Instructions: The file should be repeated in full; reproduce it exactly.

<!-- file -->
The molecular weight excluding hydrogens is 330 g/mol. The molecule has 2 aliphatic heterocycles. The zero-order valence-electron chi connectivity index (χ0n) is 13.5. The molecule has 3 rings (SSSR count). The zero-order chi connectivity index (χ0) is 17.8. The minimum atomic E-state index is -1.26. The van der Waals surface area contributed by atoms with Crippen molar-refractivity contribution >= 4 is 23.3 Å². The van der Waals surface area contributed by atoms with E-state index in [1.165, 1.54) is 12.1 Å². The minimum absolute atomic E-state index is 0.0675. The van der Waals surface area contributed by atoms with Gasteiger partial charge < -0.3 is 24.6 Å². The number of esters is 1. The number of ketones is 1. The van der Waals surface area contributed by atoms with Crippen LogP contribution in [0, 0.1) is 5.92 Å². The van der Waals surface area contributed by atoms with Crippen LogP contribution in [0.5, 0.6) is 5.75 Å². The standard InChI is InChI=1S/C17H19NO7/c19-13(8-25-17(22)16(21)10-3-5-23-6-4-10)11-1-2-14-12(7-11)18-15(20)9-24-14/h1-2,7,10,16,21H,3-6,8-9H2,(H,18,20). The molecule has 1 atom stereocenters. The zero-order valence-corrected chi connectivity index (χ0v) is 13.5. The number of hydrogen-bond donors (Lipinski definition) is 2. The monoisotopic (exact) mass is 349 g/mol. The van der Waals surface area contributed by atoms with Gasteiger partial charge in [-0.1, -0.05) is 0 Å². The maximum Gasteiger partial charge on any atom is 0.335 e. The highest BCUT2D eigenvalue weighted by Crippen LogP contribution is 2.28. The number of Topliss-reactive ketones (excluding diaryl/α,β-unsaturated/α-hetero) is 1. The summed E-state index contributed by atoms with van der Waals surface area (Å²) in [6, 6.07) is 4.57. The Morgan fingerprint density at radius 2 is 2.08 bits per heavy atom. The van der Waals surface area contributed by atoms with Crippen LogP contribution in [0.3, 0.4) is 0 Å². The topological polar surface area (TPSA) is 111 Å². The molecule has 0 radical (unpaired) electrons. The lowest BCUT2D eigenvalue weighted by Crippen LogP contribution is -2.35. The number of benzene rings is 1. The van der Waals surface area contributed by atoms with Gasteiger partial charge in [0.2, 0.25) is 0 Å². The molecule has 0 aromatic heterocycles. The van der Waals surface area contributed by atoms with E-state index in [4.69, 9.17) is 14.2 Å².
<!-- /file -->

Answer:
The molecular weight excluding hydrogens is 330 g/mol. The molecule has 2 aliphatic heterocycles. The zero-order valence-electron chi connectivity index (χ0n) is 13.5. The molecule has 3 rings (SSSR count). The zero-order chi connectivity index (χ0) is 17.8. The minimum atomic E-state index is -1.26. The van der Waals surface area contributed by atoms with Crippen molar-refractivity contribution >= 4 is 23.3 Å². The van der Waals surface area contributed by atoms with E-state index in [1.165, 1.54) is 12.1 Å². The minimum absolute atomic E-state index is 0.0675. The van der Waals surface area contributed by atoms with Gasteiger partial charge < -0.3 is 24.6 Å². The number of esters is 1. The number of ketones is 1. The van der Waals surface area contributed by atoms with Crippen LogP contribution in [0, 0.1) is 5.92 Å². The van der Waals surface area contributed by atoms with Crippen LogP contribution in [0.5, 0.6) is 5.75 Å². The standard InChI is InChI=1S/C17H19NO7/c19-13(8-25-17(22)16(21)10-3-5-23-6-4-10)11-1-2-14-12(7-11)18-15(20)9-24-14/h1-2,7,10,16,21H,3-6,8-9H2,(H,18,20). The molecule has 1 atom stereocenters. The zero-order valence-corrected chi connectivity index (χ0v) is 13.5. The number of hydrogen-bond donors (Lipinski definition) is 2. The monoisotopic (exact) mass is 349 g/mol. The van der Waals surface area contributed by atoms with Gasteiger partial charge in [-0.1, -0.05) is 0 Å². The maximum Gasteiger partial charge on any atom is 0.335 e. The highest BCUT2D eigenvalue weighted by Crippen LogP contribution is 2.28. The number of Topliss-reactive ketones (excluding diaryl/α,β-unsaturated/α-hetero) is 1. The summed E-state index contributed by atoms with van der Waals surface area (Å²) in [6, 6.07) is 4.57. The Morgan fingerprint density at radius 2 is 2.08 bits per heavy atom. The van der Waals surface area contributed by atoms with Crippen LogP contribution in [0.3, 0.4) is 0 Å². The topological polar surface area (TPSA) is 111 Å². The molecule has 0 radical (unpaired) electrons. The lowest BCUT2D eigenvalue weighted by Crippen LogP contribution is -2.35. The number of benzene rings is 1. The van der Waals surface area contributed by atoms with Gasteiger partial charge in [0.2, 0.25) is 0 Å². The molecule has 0 aromatic heterocycles. The van der Waals surface area contributed by atoms with E-state index in [4.69, 9.17) is 14.2 Å².